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  1. #1

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    Film won't go on the reel

    About a month ago I shot a roll of Agfa APX100 and tried to develop it. The problem was that the film just wouldn't go on the reel. It got stuck in the middle and I had to cut it in two and develop separately. Thinking that the old soviet tank had to be the cause I bought an AP tank (similar to Patterson's). It didn't solve the problem. Both have plastic reels.

    Losing a randon frame on each roll wouldn't be a huge problem, but the Agfa somehow deforms and overlaps on the reel and causes serious anomalies. It has never occurred with any other film that I've developed. I noticed that whenever I tried to spool it onto a reel repeatedly it had curled outwards. So what could be the problem with a specific film acting like that and is there a solution?
    I like my film stirred, not shaken.
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  2. #2
    Rick A's Avatar
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    I've never had that problem with any film using plastic reels. You can switch to stainless steel reels and avoid the problems altogether.
    Rick A
    Argentum aevum

  3. #3

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    Juri
    Try runing a sharp pencil around the groves of the reel, the graphite from the pencil lead ''greases'' the groves of the reel and film slides in very easily, this is a tip passed on to me a few years ago by a long gone photographer, and something I do to this da with both Jobo and Patterson reels, and I never get a stuck film,
    Richard

  4. #4

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    One other thing that helps with film hanging up is to trim the corners on the leading edge at 45 degrees with scissors or nail clippers, that way there are no sharp corners to snag on the square edged bars supporting the spirals.
    Bob

  5. #5

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    Hi Jüri,

    Moisture drops in the spiral reels can cause the film to stick upon loading. Therefore ensure the tank and spiral are bone dry before loading a film into it, dry them before putting away. Load the film gently and slowly, don't force it or rush because it will buckle if it sticks. Take it easy, it's an acquired skill. 35mm is easier to load than 120/220, I've found.

    Cheers,
    kevs.
    testing...

  6. #6
    MattKing's Avatar
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    Is there any chance the film was rolled backwards on to the cassette, so the curl is reversed?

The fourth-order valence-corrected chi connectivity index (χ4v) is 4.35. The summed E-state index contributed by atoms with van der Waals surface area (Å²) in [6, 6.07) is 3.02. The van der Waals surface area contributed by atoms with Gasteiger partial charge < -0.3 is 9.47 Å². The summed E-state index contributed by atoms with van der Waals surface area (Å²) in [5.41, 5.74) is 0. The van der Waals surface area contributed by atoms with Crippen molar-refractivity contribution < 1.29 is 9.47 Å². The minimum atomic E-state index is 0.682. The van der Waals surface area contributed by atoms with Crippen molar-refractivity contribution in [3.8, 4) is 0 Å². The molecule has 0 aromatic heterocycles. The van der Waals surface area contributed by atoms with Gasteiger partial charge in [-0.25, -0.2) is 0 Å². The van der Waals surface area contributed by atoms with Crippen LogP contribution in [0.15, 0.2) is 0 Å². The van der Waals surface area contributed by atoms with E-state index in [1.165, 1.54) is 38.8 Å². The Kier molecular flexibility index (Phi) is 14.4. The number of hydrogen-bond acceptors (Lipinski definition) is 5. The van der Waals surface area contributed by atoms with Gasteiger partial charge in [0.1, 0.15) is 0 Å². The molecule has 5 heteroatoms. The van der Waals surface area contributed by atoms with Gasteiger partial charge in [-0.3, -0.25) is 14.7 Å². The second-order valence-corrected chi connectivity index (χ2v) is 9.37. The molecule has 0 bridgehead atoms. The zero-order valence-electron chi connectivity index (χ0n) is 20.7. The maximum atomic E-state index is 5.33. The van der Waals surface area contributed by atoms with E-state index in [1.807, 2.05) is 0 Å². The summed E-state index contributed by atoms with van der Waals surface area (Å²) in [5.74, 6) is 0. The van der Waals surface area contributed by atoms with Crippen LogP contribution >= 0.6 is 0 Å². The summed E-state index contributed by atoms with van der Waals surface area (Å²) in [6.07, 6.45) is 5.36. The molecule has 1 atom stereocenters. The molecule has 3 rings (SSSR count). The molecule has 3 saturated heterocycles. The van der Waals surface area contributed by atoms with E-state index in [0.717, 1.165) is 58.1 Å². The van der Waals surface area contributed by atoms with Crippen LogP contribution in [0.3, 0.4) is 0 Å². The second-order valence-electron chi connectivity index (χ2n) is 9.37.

Matt

    “Photography is a complex and fluid medium, and its many factors are not applied in simple sequence. Rather, the process may be likened to the art of the juggler in keeping many balls in the air at one time!”

    Ansel Adams, from the introduction to The Negative - The New Ansel Adams Photography Series / Book 2

  7. #7

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    I have had nothing but trouble with plastic reels. They are hard to keep clean and any deposits in the grooves can cause problems. Soak the reel overnight in a 5% solution of sodium carbonate to loosen any deposits and then use a soft bristle tooth brush. Rinse thoroughly and allow to dry completely.

    If the plastic reel continues to cause problems, invest in a SS reel and tank and practice loading it with some scrap film until you feel comfortable doing it in the dark. You won't be disapointed.
    A rock pile ceases to be a rock pile the moment a single man contemplates it, bearing within him the image of a cathedral.

    ~Antoine de Saint-Exupery

  8. #8

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    Thanks for all the suggestions. I load film onto dry reels and I've also tried cutting the edges round. No help. It has never happened with any other film, but I haven't managed to load any of the 3 Agfa films properly that I've developed so far. I load all of my films in a similar way. It only happens with that particualr film and what puzzles me is what could possibly be wrong with film that makes it to act like that.
    I like my film stirred, not shaken.
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  9. #9
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    Is the reel clean? Sometimes, gunk of some sort can accumulate in the reel and inhibit loading. Even residue from PhotoFlo (or some similar post treatment) can leave the grooves in the reel sticky. Always rinse reels thoroughly after use.

    Is this a center-loading reel, or a 'walk in' reel where the film must enter at the outside of the spiral and slide all the way into the center? Walk-in reels can stick if there is a drop of water in the reel. That's not a problem with center-loadiing reels.

    By the way, the arguments about stainless steel are misleading - the 'advantage' of stainless steel is that they are center-loading. There are also center-loading plastic reels that are actually easier to load than stainless.
    Louie

  10. #10
    Thomas Bertilsson's Avatar
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    Measure the film width. Compare to other films.
    It might be a manufacturing defect.

    But I second Gerald's recommendation of Stainless Steel reels. Once you learn them, they are a bit more dependable.

    - Thomas
    "Often moments come looking for us". - Robert Frank

    "Make good art!" - Neil Gaiman

    "...the heart and mind are the true lens of the camera". - Yousuf Karsh

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